The state of Kansas collected $8.5 million more in tax receipts in November than budget officials had forecast, the Department of Revenue said Friday.
November's tax collections of $463.5 million exceeded expectations by 1.9 percent, even after the department raised its official estimates earlier in the month. Officials said that is an indication that the Kansas economy is showing signs of strength.
“Sales tax receipts have reached what appears to be stable growth above last year’s collections,” Revenue Secretary Sam Williams said in a statement about the report.
Individual income tax collections also came in higher than expected, and significantly higher than the same month a year ago. However, Williams said it is still too early to say how much of that is due to the economy, and how much is due to the tax policy changes that Kansas lawmakers enacted this year over Gov. Sam Brownback's veto.
Since the fiscal year began July 1, the state has collected just under $2.5 billion in various taxes, which is about $259 million more than it collected over the same period last year.
The majority of that increase is from individual income taxes, which are up nearly $177 million. But retail sales taxes, a revenue stream that lawmakers didn't alter this year, are up $41.6 million, or 4.4 percent over the same period last year.
At this time last year, monthly revenue reports consistently came in short of projections, forcing Brownback to order steep spending cuts, especially in higher education and highway funding.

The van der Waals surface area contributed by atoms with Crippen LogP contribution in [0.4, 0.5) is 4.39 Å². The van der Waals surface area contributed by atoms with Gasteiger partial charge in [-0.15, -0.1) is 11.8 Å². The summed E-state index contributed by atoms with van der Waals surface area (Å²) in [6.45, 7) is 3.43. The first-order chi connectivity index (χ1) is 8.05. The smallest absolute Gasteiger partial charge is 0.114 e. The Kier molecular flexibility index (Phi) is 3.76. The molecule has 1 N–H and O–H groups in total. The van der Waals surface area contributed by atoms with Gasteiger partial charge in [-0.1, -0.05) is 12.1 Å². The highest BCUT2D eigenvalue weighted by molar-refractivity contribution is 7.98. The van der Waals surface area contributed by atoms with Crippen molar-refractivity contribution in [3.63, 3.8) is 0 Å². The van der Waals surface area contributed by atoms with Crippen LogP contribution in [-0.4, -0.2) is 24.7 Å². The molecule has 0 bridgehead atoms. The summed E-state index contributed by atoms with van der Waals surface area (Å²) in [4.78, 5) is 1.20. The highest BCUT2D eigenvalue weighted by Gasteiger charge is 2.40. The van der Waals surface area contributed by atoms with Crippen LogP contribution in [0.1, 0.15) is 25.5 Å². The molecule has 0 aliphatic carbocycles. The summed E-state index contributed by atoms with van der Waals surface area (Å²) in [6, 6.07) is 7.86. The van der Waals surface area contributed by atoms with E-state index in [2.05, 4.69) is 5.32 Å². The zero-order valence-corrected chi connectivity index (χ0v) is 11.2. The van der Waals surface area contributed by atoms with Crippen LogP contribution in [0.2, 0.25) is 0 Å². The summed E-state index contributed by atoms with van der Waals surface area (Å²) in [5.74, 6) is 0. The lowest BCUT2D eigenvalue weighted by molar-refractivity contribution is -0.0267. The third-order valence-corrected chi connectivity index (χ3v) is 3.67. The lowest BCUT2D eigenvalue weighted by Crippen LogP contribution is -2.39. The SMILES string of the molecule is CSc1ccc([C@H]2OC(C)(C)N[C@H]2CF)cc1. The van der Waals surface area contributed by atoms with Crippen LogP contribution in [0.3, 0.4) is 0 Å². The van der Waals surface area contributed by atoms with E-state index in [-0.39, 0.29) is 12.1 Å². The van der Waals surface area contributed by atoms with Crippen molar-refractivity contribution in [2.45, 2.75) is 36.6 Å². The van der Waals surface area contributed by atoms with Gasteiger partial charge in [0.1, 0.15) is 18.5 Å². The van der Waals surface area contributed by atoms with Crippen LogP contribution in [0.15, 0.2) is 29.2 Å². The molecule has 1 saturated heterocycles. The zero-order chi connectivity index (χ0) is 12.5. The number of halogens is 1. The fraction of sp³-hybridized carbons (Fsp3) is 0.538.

Lawmakers spent much of the lengthy 2017 legislative session debating tax policy, and in the end voted to reverse course on many of the controversial income tax cuts that Brownback had championed in 2012.
That included reinstating a third, upper-income tax bracket and reimposing taxes on nonwage business income from farms, partnerships, LLCs and other kinds of self-employment. Overall, however, income tax rates are still lower than they were before the 2012 tax cuts.
Friday's revenue report, however, seemed to indicate that those tax increases have not damaged the economy or stifled economic growth, as some had predicted.
In addition to the growth in sales taxes, the state has also seen a 39 percent, or $30.5 million, increase in corporate income taxes, another area of the tax code lawmakers didn't change.
One negative spot continues to be taxes on mineral extraction, known as severance taxes. Those have come in $1.6 million, or nearly 10 percent, below last year's level, reflecting continuing sluggishness in the oil and gas industry.